Rob McMillan

Rob McMillan is one of the top wine-business analysts in the United States and the author of Silicon Valley Bank’s highly regarded annual State of the Wine Industry Report, described by the New York Times as “… probably the most influential analysis of its kind.”

With decades of experience researching the industry and working with winery clients, his views are sought after and trusted by winery owners, journalists, entrepreneurs, and investors. He is a prominent speaker, both domestically and internationally, and you will find him extensively quoted in national, regional, and trade press. He has also been named several times as one of the Top 50 Most Influential People in the US Wine Business.

Rob’s banking career has spanned 35-plus years — more than 25 with Silicon Valley Bank. In that time, he has held many roles, including founder and division manager of the Wine Group, executive manager of the bank’s Commercial Division, and several years as a member of Silicon Valley Bank’s Managing Committee. He is currently responsible for establishing new winery relationships and offers private management presentations and strategic consulting to the bank’s clients across the portfolio.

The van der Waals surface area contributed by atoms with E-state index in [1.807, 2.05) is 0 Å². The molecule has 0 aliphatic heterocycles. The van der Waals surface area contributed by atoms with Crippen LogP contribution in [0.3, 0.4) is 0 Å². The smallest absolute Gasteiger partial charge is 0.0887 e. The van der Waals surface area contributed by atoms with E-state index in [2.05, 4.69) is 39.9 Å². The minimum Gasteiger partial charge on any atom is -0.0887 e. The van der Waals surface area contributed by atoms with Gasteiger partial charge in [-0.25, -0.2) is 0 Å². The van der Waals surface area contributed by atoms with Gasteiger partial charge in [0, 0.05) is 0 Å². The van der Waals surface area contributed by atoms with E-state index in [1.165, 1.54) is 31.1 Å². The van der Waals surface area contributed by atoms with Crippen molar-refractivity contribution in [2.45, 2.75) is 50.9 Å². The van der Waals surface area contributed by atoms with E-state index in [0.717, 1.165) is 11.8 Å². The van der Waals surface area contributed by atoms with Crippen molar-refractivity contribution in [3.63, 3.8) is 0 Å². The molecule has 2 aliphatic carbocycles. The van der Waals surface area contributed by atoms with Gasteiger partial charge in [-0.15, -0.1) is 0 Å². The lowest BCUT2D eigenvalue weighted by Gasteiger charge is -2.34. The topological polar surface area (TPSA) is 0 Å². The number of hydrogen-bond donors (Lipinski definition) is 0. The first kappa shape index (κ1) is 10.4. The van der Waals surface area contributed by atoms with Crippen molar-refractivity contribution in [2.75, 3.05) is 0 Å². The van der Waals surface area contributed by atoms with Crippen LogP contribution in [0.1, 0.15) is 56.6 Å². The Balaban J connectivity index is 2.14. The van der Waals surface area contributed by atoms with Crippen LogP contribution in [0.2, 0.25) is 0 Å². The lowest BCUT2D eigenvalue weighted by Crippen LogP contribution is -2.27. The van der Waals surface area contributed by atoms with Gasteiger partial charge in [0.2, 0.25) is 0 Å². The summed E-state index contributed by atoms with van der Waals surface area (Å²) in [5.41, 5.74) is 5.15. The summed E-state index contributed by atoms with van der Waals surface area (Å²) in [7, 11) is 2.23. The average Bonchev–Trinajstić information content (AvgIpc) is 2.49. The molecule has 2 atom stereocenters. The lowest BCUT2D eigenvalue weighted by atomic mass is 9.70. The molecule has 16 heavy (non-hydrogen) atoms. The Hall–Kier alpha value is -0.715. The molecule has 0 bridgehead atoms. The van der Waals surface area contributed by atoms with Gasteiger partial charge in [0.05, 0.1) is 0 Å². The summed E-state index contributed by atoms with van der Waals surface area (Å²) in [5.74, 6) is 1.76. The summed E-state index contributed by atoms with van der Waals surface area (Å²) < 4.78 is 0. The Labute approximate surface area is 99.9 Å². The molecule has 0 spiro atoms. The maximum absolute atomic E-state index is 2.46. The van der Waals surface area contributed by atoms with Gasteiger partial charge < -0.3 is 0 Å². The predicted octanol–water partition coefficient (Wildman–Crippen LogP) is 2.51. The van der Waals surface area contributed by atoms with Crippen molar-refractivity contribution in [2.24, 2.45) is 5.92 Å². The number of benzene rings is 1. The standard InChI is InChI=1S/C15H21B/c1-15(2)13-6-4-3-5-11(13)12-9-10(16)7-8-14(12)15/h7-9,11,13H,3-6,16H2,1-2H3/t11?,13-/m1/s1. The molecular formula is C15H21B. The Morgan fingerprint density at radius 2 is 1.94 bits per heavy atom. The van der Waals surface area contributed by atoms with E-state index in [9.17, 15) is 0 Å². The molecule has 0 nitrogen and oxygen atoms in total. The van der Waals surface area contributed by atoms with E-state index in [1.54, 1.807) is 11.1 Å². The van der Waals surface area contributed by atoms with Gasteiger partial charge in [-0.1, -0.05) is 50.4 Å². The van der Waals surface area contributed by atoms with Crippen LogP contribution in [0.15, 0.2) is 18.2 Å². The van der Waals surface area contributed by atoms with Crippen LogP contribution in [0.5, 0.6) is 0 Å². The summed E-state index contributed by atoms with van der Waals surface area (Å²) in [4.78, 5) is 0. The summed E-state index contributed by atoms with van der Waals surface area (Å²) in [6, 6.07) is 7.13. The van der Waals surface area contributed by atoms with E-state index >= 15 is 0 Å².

Rob received a bachelor’s degree in finance/economics from Sacramento State University and an MBA from Santa Clara University’s Leavey School of Business. He has served on boards in diverse industries and continues to be an advisor to wineries and industry associations across the wine business landscape.

Rob has five children. He enjoys the outdoors, travel, and golf and takes any opportunity to play percussion and drums in live settings.


The Wine Consumer in a Challenging U.S. Market
There has never been a more difficult time to sell wine in the U.S. At the same time the wine industry is dealing with a pandemic, historic drought, wildfires, and channel shifting to name a few, it is also dealing with an onslaught of attacks from the anti-alcohol movement while discovering a rotation of the older wine consumers into retirement, against the backdrop of a very different younger consumer. The result of the tumult is an industry that is likely to see a drop in volume sold for the first time since 1994. The industry context for selling wine is changing, at the same time the average consumer is changing. Hitting the consumer mark today is like throwing a dart at a target placed on a carousel